On Wednesday 2 November the Association of Clinical Psychologists UK (ACP-UK) received an open letter from a group of clinical psychologists and gender identity specialists with considerable years of experience working within NHS national gender clinics. The signatories include some people who have worked or are working in our Gender Identity Development Service for young people, and our adult gender identity clinic, along with services, and/or those who identify as gender diverse, plus allied clinical psychologists with LGBT lived experience.
The letter responds to a recent position statement by the ACP-UK, and argues that recommendations for the future of gender services should be informed on the basis of the expertise and experience of gender specialists who have worked with gender diverse young people, as well as by soliciting input from those young people and their families who are experts by experience. Their recommendations are listed below:
- Include and consult with clinical psychologists who have relevant clinical or lived experience in the field of gender identity.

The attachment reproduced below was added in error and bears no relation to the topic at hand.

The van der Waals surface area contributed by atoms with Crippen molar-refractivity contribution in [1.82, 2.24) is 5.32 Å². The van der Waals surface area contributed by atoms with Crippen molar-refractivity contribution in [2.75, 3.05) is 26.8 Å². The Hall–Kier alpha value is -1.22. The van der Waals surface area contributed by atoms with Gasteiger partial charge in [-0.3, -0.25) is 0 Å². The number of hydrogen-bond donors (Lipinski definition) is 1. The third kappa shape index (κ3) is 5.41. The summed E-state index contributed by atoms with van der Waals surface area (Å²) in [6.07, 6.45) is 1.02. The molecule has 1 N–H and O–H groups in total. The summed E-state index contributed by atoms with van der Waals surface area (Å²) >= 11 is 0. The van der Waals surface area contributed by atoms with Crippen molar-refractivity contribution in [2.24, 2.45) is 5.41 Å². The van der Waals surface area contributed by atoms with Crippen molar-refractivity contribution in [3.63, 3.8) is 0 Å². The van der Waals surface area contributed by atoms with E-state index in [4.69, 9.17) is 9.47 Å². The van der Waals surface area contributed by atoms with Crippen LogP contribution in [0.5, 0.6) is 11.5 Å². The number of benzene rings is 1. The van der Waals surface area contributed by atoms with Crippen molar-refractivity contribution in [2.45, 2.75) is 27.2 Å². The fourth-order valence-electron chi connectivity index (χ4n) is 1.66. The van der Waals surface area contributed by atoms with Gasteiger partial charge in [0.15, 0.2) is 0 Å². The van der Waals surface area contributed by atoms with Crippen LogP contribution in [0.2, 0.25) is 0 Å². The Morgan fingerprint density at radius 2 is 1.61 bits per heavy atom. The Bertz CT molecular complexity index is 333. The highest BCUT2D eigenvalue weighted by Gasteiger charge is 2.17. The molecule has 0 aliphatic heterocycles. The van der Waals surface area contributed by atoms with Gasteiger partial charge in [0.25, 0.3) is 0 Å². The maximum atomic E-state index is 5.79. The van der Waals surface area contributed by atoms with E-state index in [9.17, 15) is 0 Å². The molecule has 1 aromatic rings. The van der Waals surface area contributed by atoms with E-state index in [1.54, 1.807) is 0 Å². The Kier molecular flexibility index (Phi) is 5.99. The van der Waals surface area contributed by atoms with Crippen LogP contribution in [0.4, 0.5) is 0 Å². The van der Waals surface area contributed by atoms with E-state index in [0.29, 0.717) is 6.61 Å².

- For the profession to acknowledge that this clinical area sits in a place of complexity and uncertainty.
- Make use of positive evidence based practise and practise-based evidence to date.
- Consider the voices of families, carers, and young people, alongside those who are unable to access services when formulating recommendations.
- Consider identity as an experience from an intersectional perspective and use collaborative formulation to understand an individual’s needs.
- Commit to the development of a more nuanced and less reductive understanding of the diverse journeys of both gender-diverse people and those who may identify as detransitioners.
- Clinical work should be collaborative and consider power imbalances between the clinician and service user at all times.
- Create spaces where gender diversity is embraced.
- NHS commissioning bodies, across all nations, to commit to further investment to support the reduction of waiting times to access gender services.
- Clinical Psychology Doctoral training courses to commit to including teaching on gender identity development across the lifespan, including gender related distress; and to increase the number of clinical psychologists who are skilled in working with this population.